1. Quality: Their fit, finish, and flow are commensurate with the rating in the ABS and their time-making knives.  Example: Several JS makers are better knife makers than some MS makers.
  2. Position in the market: What is the makers’ current position in the custom knife market sector compared to the competitors?
  3. Price: This should be influenced by #2. Additionally, the materials used, the demand for their work, and how their retail prices hold up in the aftermarket.  Right now, too many makers’ prices are not commensurate with the position in the market.
  4. Improving Skill Set: Are JS makers improving their fit, finish and flow? Are they moving towards making Damascus, San Mai, blades with Hamons, and the materials used? Are they incorporating Stag, Premium woods, and Ivories as part of their handle material(s) options?
  5. Communication: Do they answer emails or return phone calls promptly? Do they make sure (to the best of their abilities) you are receiving the knife you want?  Point: Communication is a two-way street.  Both the customer and maker must communicate clearly and concisely.

When you see a knife maker with the JS designation on my website, you can be sure I have vetted them.  Over thirty-five years, I have developed the skills on what to look for in all aspects of the knife.  As a result, I feel I am working with some of the best Journeyman Smiths in the world. I would encourage you to look at their knives on my website and continually develop your knowledge of forged blades.

For additional information on what it takes to become a Journeyman Smith, I would recommend you follow this link the ABS website: http://www.americanbladesmith.com/index.php?section=pages&id=172

 

Robertson’s Custom Cutlery is your source for custom knives from today’s leading custom knife makers. We only feature the highest quality knives at value prices. Our custom fixed and folding knife selection includes tactical fixed and folding knives, presentation fixed and folding knives, bowies, hunters and skinners, and a large selection of forged blades. Les Robertson, author and owner of Robertson’s Custom Cutlery, is also a Field Editor for Blade Magazine and an instructor at Blade University. If you have questions about the content in this article or about any knife or maker on our website, you can contact Les directly at customknives@comcast.net or (706) 650-0252.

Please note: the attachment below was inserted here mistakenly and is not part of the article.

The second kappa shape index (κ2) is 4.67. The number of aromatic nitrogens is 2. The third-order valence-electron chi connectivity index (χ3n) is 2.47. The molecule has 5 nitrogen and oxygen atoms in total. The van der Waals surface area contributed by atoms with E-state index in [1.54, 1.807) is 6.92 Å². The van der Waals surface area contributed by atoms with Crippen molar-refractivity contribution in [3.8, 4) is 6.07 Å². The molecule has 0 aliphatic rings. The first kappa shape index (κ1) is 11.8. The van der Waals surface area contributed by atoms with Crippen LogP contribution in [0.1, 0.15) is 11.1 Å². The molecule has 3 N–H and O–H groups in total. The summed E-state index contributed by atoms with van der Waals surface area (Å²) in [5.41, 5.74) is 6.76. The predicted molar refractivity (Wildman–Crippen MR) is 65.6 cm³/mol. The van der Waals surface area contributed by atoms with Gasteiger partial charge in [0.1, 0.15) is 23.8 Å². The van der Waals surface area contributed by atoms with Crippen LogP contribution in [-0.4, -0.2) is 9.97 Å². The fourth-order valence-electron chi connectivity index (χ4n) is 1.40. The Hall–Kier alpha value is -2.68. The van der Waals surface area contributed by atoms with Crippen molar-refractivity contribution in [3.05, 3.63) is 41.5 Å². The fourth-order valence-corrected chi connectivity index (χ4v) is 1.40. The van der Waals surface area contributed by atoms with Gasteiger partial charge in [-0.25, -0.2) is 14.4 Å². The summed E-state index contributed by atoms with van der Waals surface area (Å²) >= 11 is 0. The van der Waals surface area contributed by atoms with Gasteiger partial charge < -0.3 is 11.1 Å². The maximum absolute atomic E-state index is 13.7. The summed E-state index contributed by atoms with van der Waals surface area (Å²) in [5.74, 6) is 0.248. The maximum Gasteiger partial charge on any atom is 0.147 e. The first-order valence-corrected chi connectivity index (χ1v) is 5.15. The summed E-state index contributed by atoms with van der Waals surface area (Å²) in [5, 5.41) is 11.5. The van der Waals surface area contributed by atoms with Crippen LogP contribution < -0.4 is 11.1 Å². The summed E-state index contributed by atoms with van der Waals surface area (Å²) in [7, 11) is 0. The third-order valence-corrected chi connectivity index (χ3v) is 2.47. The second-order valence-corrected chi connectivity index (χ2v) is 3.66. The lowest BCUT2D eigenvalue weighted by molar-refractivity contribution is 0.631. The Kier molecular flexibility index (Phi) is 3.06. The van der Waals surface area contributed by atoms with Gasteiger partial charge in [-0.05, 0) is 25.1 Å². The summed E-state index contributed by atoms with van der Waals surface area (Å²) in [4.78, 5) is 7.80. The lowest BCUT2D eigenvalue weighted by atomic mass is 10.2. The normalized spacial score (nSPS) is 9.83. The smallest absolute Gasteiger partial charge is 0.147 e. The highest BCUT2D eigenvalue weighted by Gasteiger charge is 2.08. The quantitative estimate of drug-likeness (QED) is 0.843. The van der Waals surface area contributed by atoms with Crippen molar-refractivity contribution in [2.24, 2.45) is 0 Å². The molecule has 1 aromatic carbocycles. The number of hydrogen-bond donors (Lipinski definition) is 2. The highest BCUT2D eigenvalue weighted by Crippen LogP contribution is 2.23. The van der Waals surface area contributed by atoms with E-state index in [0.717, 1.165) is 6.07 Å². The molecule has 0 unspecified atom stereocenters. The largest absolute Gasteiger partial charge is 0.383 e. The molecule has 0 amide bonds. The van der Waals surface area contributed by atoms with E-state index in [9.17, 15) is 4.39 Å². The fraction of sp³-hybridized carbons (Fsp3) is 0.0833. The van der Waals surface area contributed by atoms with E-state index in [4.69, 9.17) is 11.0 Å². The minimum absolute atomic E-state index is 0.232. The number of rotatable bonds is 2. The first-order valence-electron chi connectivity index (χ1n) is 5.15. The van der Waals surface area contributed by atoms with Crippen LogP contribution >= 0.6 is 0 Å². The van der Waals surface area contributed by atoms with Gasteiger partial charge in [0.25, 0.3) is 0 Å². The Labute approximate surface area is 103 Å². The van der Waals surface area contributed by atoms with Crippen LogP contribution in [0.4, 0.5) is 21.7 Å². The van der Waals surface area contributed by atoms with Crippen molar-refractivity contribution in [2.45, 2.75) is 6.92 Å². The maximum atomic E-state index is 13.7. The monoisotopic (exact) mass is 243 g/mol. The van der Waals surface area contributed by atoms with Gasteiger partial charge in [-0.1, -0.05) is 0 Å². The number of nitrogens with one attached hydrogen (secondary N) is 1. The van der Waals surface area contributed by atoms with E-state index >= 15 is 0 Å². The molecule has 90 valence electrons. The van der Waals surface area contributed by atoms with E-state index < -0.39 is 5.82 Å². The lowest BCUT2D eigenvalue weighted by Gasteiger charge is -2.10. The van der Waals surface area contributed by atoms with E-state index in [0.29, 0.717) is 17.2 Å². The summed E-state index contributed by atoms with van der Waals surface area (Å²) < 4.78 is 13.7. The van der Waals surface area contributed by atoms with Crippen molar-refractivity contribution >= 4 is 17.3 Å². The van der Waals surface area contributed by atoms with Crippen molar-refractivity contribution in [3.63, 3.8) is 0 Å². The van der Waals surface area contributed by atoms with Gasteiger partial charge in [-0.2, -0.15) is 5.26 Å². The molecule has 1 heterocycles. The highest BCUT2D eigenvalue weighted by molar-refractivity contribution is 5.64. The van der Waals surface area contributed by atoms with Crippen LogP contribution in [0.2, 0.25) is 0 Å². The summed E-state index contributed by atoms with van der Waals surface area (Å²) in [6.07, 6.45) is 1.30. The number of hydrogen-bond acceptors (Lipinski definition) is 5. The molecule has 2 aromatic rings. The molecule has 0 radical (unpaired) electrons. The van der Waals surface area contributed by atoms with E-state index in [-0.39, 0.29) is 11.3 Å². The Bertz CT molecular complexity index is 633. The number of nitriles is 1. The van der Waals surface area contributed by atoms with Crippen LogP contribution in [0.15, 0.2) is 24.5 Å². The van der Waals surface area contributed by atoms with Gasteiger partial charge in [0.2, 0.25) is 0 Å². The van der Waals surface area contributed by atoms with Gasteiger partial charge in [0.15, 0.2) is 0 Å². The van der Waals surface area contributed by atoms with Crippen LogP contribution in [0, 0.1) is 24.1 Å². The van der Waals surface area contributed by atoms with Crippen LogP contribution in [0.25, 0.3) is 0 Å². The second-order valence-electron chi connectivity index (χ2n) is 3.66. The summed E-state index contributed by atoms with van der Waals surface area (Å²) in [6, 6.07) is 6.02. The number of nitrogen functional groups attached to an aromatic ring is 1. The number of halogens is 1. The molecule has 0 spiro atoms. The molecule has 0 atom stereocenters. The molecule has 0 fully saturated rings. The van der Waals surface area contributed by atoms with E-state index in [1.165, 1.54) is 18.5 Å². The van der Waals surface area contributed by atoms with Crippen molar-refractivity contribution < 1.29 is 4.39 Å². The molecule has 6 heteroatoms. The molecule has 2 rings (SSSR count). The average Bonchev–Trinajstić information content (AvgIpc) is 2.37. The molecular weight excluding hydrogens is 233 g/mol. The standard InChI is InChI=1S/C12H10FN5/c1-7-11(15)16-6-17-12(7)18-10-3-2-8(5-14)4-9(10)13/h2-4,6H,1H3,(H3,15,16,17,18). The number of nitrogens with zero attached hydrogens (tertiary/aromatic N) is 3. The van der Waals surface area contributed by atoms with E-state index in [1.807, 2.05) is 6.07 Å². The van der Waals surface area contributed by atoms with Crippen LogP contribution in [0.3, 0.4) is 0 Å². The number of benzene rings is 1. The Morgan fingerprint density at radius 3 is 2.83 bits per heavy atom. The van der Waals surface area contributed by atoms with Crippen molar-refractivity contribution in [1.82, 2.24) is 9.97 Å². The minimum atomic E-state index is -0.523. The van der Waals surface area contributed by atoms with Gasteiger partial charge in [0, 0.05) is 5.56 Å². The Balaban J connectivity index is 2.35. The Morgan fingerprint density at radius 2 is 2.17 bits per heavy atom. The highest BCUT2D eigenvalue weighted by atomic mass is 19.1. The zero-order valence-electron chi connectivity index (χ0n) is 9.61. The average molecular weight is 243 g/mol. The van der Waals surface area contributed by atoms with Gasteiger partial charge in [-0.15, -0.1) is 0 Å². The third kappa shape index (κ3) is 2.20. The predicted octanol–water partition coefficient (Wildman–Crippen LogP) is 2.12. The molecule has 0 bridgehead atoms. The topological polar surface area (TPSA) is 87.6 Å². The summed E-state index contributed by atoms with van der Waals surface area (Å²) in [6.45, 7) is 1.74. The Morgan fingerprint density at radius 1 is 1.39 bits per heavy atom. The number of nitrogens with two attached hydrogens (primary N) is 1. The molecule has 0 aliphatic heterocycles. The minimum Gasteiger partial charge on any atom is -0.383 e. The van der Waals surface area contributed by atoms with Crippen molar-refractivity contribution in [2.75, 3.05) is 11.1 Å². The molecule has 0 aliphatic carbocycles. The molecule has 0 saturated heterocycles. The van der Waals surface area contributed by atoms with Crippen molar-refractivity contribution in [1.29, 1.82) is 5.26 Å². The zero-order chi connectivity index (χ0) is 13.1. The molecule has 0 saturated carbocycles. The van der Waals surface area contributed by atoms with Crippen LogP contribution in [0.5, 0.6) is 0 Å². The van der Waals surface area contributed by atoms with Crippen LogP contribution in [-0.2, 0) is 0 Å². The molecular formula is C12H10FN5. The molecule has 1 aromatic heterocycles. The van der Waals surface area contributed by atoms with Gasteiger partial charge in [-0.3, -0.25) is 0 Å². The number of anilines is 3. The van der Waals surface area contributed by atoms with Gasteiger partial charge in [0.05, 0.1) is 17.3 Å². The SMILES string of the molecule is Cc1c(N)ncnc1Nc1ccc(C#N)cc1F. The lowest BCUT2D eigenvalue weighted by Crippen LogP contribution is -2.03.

07
JUL
2022

Master Smith – What You Should Know

Posted By :
Comments : 0

Master Smith – What You Should Know

As you look at some of the custom knife makers’ work on our website, you will notice that some have the designation “Master Smith.”  So often, I’m asked what this means, so I thought I would write a brief synopsis.

In the late 1980s, I was introduced to forged blades. What drew my attention were the custom Damascus knives made by the ABS Master Smiths. The top makers were asking $100 an inch (including paying for the tang) for their knives, handle material, and a sheath. For example, Master Smiths would routinely price a  10″ Bowie with a 5″ handle at $1600 – $1800 (depending on handle material.) Remember, this was the 1988 price!

This led me to look for less expensive options, which at that time primarily meant carbon steel. Not knowing what I was looking for, I became an ABS Associate Member in 1988. Then I started to be educated on what the MS designation meant and why it was important to me.

Requirements for the performance test to become a Master Smith (MS):

  1. Eligibility:The candidate for MS must be a Journey Smith member for at least one year. At this point, they can take their performance test with an ABS Master Smith; however, they must have been a Journeyman Smith for at least two years before testing for MS.
  2. Performance Test:MS candidates can only test with a pattern-welded Damascus blade per the test knife specifications. There are guidelines for the knife to be used. A test is a 4-part event. The MS candidate must pass all four parts of the test to become eligible to test for Master Smith.